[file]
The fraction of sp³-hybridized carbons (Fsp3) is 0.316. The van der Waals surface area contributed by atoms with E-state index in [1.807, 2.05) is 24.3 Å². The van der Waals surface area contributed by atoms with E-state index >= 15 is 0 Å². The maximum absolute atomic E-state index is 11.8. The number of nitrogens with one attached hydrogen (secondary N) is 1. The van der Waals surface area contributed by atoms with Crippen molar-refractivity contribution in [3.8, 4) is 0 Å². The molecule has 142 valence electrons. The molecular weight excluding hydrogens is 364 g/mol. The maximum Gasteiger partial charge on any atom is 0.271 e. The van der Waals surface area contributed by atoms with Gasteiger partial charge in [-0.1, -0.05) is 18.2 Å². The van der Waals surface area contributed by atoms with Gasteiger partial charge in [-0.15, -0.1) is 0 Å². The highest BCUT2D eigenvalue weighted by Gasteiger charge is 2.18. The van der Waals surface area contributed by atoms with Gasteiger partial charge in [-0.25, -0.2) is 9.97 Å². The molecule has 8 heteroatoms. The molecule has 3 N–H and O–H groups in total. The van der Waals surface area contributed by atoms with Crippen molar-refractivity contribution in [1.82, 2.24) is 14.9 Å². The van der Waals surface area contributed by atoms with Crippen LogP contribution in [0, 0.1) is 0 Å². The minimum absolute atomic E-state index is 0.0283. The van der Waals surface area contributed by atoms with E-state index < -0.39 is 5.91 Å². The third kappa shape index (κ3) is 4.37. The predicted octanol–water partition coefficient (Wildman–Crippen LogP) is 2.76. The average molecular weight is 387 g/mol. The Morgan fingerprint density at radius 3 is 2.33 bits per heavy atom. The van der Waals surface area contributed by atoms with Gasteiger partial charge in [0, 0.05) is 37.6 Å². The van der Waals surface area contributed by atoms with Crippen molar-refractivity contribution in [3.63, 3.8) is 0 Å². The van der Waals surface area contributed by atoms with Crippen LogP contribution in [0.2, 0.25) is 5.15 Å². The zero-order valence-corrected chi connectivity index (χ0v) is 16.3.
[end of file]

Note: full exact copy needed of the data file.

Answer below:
The fraction of sp³-hybridized carbons (Fsp3) is 0.316. The van der Waals surface area contributed by atoms with E-state index in [1.807, 2.05) is 24.3 Å². The van der Waals surface area contributed by atoms with E-state index >= 15 is 0 Å². The maximum absolute atomic E-state index is 11.8. The number of nitrogens with one attached hydrogen (secondary N) is 1. The van der Waals surface area contributed by atoms with Crippen molar-refractivity contribution in [3.8, 4) is 0 Å². The molecule has 142 valence electrons. The molecular weight excluding hydrogens is 364 g/mol. The maximum Gasteiger partial charge on any atom is 0.271 e. The van der Waals surface area contributed by atoms with Gasteiger partial charge in [-0.1, -0.05) is 18.2 Å². The van der Waals surface area contributed by atoms with Gasteiger partial charge in [-0.15, -0.1) is 0 Å². The highest BCUT2D eigenvalue weighted by Gasteiger charge is 2.18. The van der Waals surface area contributed by atoms with Gasteiger partial charge in [-0.25, -0.2) is 9.97 Å². The molecule has 8 heteroatoms. The molecule has 3 N–H and O–H groups in total. The van der Waals surface area contributed by atoms with Crippen molar-refractivity contribution in [1.82, 2.24) is 14.9 Å². The van der Waals surface area contributed by atoms with Crippen LogP contribution in [0, 0.1) is 0 Å². The minimum absolute atomic E-state index is 0.0283. The van der Waals surface area contributed by atoms with E-state index < -0.39 is 5.91 Å². The third kappa shape index (κ3) is 4.37. The predicted octanol–water partition coefficient (Wildman–Crippen LogP) is 2.76. The average molecular weight is 387 g/mol. The Morgan fingerprint density at radius 3 is 2.33 bits per heavy atom. The van der Waals surface area contributed by atoms with Gasteiger partial charge in [0, 0.05) is 37.6 Å². The van der Waals surface area contributed by atoms with Crippen molar-refractivity contribution in [3.63, 3.8) is 0 Å². The van der Waals surface area contributed by atoms with Crippen LogP contribution in [0.2, 0.25) is 5.15 Å². The zero-order valence-corrected chi connectivity index (χ0v) is 16.3.